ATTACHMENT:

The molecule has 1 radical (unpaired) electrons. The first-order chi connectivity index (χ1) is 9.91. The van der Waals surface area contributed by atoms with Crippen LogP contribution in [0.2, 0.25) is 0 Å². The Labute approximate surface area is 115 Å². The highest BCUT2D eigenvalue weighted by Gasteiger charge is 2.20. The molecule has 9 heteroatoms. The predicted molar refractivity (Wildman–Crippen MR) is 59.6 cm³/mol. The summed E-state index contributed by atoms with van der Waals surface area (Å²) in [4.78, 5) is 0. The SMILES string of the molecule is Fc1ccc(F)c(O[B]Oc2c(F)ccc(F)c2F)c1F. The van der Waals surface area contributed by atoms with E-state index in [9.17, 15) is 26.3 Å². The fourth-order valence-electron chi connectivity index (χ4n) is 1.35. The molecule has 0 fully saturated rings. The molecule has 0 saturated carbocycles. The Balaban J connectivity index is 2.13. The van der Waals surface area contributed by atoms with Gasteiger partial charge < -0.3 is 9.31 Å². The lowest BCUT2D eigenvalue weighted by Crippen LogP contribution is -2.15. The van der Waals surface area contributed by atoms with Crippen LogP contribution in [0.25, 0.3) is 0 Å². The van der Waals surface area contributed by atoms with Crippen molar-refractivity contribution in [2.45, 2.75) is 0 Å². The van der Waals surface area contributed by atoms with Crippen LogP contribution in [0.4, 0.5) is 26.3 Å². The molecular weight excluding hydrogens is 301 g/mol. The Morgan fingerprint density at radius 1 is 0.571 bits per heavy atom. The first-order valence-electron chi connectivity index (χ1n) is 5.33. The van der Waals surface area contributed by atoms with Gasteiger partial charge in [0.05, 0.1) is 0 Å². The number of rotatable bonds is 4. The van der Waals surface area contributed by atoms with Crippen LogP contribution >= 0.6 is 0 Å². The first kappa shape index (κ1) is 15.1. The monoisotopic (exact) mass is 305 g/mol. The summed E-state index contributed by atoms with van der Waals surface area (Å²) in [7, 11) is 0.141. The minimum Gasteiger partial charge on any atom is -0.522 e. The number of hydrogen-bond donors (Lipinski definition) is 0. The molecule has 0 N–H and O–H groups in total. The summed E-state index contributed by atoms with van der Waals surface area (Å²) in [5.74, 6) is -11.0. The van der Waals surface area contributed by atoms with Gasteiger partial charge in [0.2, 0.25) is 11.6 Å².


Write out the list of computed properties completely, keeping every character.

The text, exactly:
The molecule has 1 radical (unpaired) electrons. The first-order chi connectivity index (χ1) is 9.91. The van der Waals surface area contributed by atoms with Crippen LogP contribution in [0.2, 0.25) is 0 Å². The Labute approximate surface area is 115 Å². The highest BCUT2D eigenvalue weighted by Gasteiger charge is 2.20. The molecule has 9 heteroatoms. The predicted molar refractivity (Wildman–Crippen MR) is 59.6 cm³/mol. The summed E-state index contributed by atoms with van der Waals surface area (Å²) in [4.78, 5) is 0. The SMILES string of the molecule is Fc1ccc(F)c(O[B]Oc2c(F)ccc(F)c2F)c1F. The van der Waals surface area contributed by atoms with E-state index in [9.17, 15) is 26.3 Å². The fourth-order valence-electron chi connectivity index (χ4n) is 1.35. The molecule has 0 fully saturated rings. The molecule has 0 saturated carbocycles. The Balaban J connectivity index is 2.13. The van der Waals surface area contributed by atoms with Gasteiger partial charge < -0.3 is 9.31 Å². The lowest BCUT2D eigenvalue weighted by Crippen LogP contribution is -2.15. The van der Waals surface area contributed by atoms with Crippen LogP contribution in [0.25, 0.3) is 0 Å². The van der Waals surface area contributed by atoms with Crippen molar-refractivity contribution in [2.45, 2.75) is 0 Å². The van der Waals surface area contributed by atoms with Crippen LogP contribution in [0.4, 0.5) is 26.3 Å². The molecular weight excluding hydrogens is 301 g/mol. The Morgan fingerprint density at radius 1 is 0.571 bits per heavy atom. The first-order valence-electron chi connectivity index (χ1n) is 5.33. The van der Waals surface area contributed by atoms with Gasteiger partial charge in [0.05, 0.1) is 0 Å². The number of rotatable bonds is 4. The van der Waals surface area contributed by atoms with Crippen LogP contribution >= 0.6 is 0 Å². The first kappa shape index (κ1) is 15.1. The monoisotopic (exact) mass is 305 g/mol. The summed E-state index contributed by atoms with van der Waals surface area (Å²) in [7, 11) is 0.141. The minimum Gasteiger partial charge on any atom is -0.522 e. The number of hydrogen-bond donors (Lipinski definition) is 0. The molecule has 0 N–H and O–H groups in total. The summed E-state index contributed by atoms with van der Waals surface area (Å²) in [5.74, 6) is -11.0. The van der Waals surface area contributed by atoms with Gasteiger partial charge in [0.2, 0.25) is 11.6 Å².